And the worst ones taste like they could have been squeezed out of a silver foil packet. The dull gray-green color of the saag paneer matched its flavor. The cashier claimed that the mixed vegetables contained "onions, carrots, okra, cauliflower, and many other kinds of vegetables." I could pick out a few distinct shapes on the plate, but it didn't matter because everything was stewed into a uniformly soft mess.
But the same long, long braising rendered all the meats moist, melted away their fat, and left them soft enough to pull apart with chunks of naan. We picked the meat out of a mess of chewy and aptly named bitter melon. Lamb vindaloo was coated in a deeply spiced sauce that resembled chipotle-fired red mole. The distinct and well balanced flavors of cumin, coriander, and turmeric stood out in the chicken cholay.
Tandoor-cooked meats, though, had a harder time. A tandoori chicken breast, flayed to cook quickly, dried out instead. The crimson spice paste that coated it, however, pulsed with bright flavor. The chunks of white chicken meat in the chicken tikka kabobs cooked more evenly, and the flesh underneath the rub was still a bit rosy; yet the lukewarm meat had obviously left the tandoor ten to twenty minutes before. A beef seekh kabob, spiced ground meat molded around a skewer into a freeform sausage, succeeded best.
Several other dishes turned out just right. Complexity isn't demanded of split-pea dal, but the yellow pulses, stewed just to the point where they begin to melt down while still retaining character, were seasoned with turmeric, garlic, and cumin to make a successfully simple dish. The real knockout was the prawn masala, a platter of juicy jumbo prawns stewed in a vibrant, light curry, red and acidic with tomatoes.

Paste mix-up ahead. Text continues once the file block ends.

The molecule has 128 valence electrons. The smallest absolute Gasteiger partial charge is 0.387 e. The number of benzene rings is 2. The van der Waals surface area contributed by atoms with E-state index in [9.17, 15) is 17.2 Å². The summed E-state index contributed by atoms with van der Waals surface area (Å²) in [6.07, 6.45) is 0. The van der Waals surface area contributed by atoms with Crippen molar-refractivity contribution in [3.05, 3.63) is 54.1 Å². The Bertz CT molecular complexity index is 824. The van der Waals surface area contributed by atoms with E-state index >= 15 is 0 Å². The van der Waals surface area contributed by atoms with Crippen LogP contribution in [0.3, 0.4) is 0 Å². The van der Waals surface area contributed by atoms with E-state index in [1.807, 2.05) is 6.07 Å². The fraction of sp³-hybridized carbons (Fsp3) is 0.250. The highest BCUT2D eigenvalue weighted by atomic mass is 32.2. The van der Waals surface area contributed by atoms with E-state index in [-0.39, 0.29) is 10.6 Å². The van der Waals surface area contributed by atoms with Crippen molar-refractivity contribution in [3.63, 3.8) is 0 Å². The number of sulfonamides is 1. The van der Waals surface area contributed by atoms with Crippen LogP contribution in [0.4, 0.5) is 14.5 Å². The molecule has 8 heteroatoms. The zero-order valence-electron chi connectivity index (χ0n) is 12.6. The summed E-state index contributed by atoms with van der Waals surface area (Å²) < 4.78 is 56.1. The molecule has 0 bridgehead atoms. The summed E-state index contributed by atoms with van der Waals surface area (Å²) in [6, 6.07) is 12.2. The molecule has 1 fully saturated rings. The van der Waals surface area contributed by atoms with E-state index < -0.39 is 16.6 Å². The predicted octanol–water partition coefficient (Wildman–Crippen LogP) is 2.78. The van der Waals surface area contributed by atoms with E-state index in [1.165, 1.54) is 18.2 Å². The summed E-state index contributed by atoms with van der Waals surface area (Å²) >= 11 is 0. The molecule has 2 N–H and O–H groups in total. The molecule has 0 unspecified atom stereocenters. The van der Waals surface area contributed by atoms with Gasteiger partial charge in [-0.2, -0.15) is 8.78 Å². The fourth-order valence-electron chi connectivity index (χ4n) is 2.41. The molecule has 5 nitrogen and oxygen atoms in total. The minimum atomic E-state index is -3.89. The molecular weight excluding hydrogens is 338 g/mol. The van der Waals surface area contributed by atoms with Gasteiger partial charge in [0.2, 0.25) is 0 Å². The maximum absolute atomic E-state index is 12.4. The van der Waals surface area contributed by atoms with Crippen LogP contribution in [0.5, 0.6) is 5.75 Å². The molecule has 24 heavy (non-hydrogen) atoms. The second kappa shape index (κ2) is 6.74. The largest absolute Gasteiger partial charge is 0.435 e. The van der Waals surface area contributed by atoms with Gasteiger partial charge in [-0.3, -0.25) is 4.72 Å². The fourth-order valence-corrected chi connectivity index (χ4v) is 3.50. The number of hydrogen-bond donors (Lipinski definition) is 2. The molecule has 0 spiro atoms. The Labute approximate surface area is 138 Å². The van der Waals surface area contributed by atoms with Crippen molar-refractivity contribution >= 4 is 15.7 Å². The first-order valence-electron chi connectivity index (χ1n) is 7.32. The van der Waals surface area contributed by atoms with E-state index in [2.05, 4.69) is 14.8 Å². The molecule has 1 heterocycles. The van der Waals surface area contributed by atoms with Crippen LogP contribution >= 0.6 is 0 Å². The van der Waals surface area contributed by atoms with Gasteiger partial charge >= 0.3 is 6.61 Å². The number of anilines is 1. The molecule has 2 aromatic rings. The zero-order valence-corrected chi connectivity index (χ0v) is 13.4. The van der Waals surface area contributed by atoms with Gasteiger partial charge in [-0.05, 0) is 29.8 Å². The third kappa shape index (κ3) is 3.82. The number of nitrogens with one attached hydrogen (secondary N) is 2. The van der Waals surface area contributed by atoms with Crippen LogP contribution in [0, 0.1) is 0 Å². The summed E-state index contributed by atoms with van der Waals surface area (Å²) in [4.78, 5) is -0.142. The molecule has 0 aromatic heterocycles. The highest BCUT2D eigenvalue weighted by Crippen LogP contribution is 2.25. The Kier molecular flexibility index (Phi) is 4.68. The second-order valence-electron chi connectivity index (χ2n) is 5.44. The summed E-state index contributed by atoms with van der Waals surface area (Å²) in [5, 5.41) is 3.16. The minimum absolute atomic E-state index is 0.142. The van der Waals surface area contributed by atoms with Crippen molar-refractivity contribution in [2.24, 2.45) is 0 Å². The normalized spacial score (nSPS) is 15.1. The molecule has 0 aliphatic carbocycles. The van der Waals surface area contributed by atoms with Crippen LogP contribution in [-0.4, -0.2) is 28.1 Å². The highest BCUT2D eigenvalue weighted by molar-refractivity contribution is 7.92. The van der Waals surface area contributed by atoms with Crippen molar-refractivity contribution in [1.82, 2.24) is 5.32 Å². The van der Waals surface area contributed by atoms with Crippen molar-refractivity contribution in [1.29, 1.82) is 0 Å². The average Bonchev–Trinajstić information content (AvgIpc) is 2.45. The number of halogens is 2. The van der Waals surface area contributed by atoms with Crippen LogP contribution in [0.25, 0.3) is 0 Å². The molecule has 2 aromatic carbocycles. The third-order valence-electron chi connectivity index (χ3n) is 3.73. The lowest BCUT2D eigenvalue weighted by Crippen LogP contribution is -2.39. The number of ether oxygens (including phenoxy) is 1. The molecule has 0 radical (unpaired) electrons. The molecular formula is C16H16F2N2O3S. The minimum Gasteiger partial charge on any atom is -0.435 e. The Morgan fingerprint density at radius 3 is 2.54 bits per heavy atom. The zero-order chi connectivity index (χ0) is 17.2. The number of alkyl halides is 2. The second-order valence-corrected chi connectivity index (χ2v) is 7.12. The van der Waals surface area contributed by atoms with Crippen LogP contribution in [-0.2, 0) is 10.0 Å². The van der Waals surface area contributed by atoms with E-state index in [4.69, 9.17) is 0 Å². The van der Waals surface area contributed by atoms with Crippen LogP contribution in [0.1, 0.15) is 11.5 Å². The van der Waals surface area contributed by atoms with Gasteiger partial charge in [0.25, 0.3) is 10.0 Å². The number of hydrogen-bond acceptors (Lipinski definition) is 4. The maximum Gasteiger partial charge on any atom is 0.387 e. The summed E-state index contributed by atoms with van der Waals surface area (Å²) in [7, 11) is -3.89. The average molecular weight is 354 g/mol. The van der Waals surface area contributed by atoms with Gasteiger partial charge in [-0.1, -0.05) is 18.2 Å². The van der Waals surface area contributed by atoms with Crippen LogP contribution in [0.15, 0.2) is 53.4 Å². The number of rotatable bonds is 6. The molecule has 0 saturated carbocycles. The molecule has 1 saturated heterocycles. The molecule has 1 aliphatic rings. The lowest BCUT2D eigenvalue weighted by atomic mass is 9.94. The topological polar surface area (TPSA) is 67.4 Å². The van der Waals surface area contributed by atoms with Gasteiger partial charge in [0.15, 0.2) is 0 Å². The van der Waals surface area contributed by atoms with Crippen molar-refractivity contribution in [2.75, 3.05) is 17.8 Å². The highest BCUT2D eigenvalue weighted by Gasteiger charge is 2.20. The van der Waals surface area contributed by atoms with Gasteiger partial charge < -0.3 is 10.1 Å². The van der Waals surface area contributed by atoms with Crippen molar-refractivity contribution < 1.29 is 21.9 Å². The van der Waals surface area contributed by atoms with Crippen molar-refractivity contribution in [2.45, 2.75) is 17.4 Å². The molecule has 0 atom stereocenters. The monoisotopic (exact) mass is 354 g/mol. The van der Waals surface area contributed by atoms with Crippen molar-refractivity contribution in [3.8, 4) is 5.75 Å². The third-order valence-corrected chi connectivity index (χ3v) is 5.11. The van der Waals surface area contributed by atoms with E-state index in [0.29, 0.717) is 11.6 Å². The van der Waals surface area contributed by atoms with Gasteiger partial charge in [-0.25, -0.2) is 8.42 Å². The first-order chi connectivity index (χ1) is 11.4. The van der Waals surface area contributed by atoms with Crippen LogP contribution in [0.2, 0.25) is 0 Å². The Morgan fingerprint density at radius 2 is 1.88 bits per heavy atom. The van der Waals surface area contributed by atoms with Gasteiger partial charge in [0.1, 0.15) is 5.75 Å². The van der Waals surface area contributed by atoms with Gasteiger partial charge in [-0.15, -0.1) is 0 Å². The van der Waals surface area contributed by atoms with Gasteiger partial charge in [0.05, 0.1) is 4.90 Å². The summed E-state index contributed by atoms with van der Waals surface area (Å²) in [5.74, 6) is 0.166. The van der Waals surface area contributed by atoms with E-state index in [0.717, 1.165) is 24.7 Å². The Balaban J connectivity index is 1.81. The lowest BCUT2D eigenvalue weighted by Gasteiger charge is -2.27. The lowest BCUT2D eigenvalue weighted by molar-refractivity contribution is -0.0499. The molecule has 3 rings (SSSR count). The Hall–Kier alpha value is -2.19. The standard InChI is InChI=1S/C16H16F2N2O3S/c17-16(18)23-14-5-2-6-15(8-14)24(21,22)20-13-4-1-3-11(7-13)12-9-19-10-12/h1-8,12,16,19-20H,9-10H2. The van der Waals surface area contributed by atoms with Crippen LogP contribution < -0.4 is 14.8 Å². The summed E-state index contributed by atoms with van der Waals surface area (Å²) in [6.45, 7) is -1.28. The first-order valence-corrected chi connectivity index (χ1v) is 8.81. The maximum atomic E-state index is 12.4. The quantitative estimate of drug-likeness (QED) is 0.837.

A couple of roasters work the tandoor ovens in full view of the diners. They work quickly, leaning skewers of kabobs and chicken breasts against the walls of one, then patting out huge rounds of dough onto what look like round terry-cloth pillows and stamping them onto the sides of the round, sunken oven, only to stick in a hook minutes later and pull out blistered, puffy flatbreads. The tandoor chef takes few rests, but because of the number of people coming through, naan rarely sits before it arrives at the table, which means that puffs of steam come out each time you pull off a chunk of the charred and crackly rounds. The chopped garlic abundantly brushed onto the garlic naan didn't cook enough to lose its raw taste, but the mashed potatoes stuffed into the potato kulcha were creamy and hot.
Naan 'n' Curry measures out its desserts into small plastic cups kept in the refrigerator case. On my second visit a sign at the door advertised, "We have kheer today!" so I tried a tiny tub of it. Cardamom-infused, chunky with freshly grated coconut and raisins, the rice pudding surpassed my expectations.
With its low prices, late-night hours, and prime location, Naan 'n' Curry isn't going to suffer for business anytime soon. The Berkeley restaurant opened just before the start of the school year, so it's likely that it got mobbed too soon to maintain the higher standards that the original restaurant sustains. Perhaps by the time the semester ends it will manage to raise its grade.